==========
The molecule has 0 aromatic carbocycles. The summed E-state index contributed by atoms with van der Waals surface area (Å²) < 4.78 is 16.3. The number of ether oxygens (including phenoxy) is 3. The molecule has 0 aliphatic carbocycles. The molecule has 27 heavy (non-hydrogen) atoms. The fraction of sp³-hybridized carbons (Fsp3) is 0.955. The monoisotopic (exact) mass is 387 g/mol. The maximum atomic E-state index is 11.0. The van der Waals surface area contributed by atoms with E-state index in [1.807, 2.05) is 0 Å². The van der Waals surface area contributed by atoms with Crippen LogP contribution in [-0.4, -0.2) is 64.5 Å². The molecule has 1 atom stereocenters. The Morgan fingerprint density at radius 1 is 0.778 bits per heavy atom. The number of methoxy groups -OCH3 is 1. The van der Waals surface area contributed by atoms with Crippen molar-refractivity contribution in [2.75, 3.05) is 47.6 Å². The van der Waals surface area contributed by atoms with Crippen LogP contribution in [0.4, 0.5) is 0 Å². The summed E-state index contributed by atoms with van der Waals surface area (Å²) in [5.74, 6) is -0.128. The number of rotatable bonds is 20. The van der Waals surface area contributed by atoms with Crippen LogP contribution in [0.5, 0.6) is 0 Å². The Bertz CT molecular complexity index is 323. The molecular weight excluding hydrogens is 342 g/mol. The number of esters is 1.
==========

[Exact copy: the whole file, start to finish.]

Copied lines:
The molecule has 0 aromatic carbocycles. The summed E-state index contributed by atoms with van der Waals surface area (Å²) < 4.78 is 16.3. The number of ether oxygens (including phenoxy) is 3. The molecule has 0 aliphatic carbocycles. The molecule has 27 heavy (non-hydrogen) atoms. The fraction of sp³-hybridized carbons (Fsp3) is 0.955. The monoisotopic (exact) mass is 387 g/mol. The maximum atomic E-state index is 11.0. The van der Waals surface area contributed by atoms with E-state index in [1.807, 2.05) is 0 Å². The van der Waals surface area contributed by atoms with Crippen LogP contribution in [-0.4, -0.2) is 64.5 Å². The molecule has 1 atom stereocenters. The Morgan fingerprint density at radius 1 is 0.778 bits per heavy atom. The number of methoxy groups -OCH3 is 1. The van der Waals surface area contributed by atoms with Crippen molar-refractivity contribution in [2.75, 3.05) is 47.6 Å². The van der Waals surface area contributed by atoms with Crippen LogP contribution in [0.4, 0.5) is 0 Å². The summed E-state index contributed by atoms with van der Waals surface area (Å²) in [5.74, 6) is -0.128. The number of rotatable bonds is 20. The van der Waals surface area contributed by atoms with Crippen LogP contribution in [0.5, 0.6) is 0 Å². The Bertz CT molecular complexity index is 323. The molecular weight excluding hydrogens is 342 g/mol. The number of esters is 1.